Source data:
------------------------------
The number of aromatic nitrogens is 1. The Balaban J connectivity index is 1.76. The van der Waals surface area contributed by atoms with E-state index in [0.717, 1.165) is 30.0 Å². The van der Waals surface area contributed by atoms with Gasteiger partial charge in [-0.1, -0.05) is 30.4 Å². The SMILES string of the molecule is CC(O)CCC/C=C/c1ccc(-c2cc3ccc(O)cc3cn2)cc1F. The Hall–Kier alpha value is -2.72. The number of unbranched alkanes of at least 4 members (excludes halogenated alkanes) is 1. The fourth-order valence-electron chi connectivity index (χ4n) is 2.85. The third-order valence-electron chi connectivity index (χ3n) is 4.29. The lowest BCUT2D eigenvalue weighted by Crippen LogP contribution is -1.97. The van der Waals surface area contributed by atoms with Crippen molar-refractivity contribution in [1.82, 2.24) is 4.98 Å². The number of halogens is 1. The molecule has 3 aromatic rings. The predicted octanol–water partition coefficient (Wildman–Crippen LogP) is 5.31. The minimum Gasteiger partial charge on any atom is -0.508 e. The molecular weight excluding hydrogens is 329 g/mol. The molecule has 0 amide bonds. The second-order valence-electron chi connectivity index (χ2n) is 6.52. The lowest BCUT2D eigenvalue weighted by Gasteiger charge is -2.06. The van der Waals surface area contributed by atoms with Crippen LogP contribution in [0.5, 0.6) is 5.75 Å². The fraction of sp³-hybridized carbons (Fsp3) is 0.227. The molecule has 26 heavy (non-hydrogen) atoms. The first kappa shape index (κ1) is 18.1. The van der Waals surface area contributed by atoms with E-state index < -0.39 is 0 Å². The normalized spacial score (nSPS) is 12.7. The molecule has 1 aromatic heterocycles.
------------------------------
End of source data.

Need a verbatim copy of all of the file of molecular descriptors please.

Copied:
The number of aromatic nitrogens is 1. The Balaban J connectivity index is 1.76. The van der Waals surface area contributed by atoms with E-state index in [0.717, 1.165) is 30.0 Å². The van der Waals surface area contributed by atoms with Gasteiger partial charge in [-0.1, -0.05) is 30.4 Å². The SMILES string of the molecule is CC(O)CCC/C=C/c1ccc(-c2cc3ccc(O)cc3cn2)cc1F. The Hall–Kier alpha value is -2.72. The number of unbranched alkanes of at least 4 members (excludes halogenated alkanes) is 1. The fourth-order valence-electron chi connectivity index (χ4n) is 2.85. The third-order valence-electron chi connectivity index (χ3n) is 4.29. The lowest BCUT2D eigenvalue weighted by Crippen LogP contribution is -1.97. The van der Waals surface area contributed by atoms with Crippen molar-refractivity contribution in [1.82, 2.24) is 4.98 Å². The number of halogens is 1. The molecule has 3 aromatic rings. The predicted octanol–water partition coefficient (Wildman–Crippen LogP) is 5.31. The minimum Gasteiger partial charge on any atom is -0.508 e. The molecular weight excluding hydrogens is 329 g/mol. The molecule has 0 amide bonds. The second-order valence-electron chi connectivity index (χ2n) is 6.52. The lowest BCUT2D eigenvalue weighted by Gasteiger charge is -2.06. The van der Waals surface area contributed by atoms with Crippen LogP contribution in [0.5, 0.6) is 5.75 Å². The fraction of sp³-hybridized carbons (Fsp3) is 0.227. The molecule has 26 heavy (non-hydrogen) atoms. The first kappa shape index (κ1) is 18.1. The van der Waals surface area contributed by atoms with E-state index < -0.39 is 0 Å². The normalized spacial score (nSPS) is 12.7. The molecule has 1 aromatic heterocycles.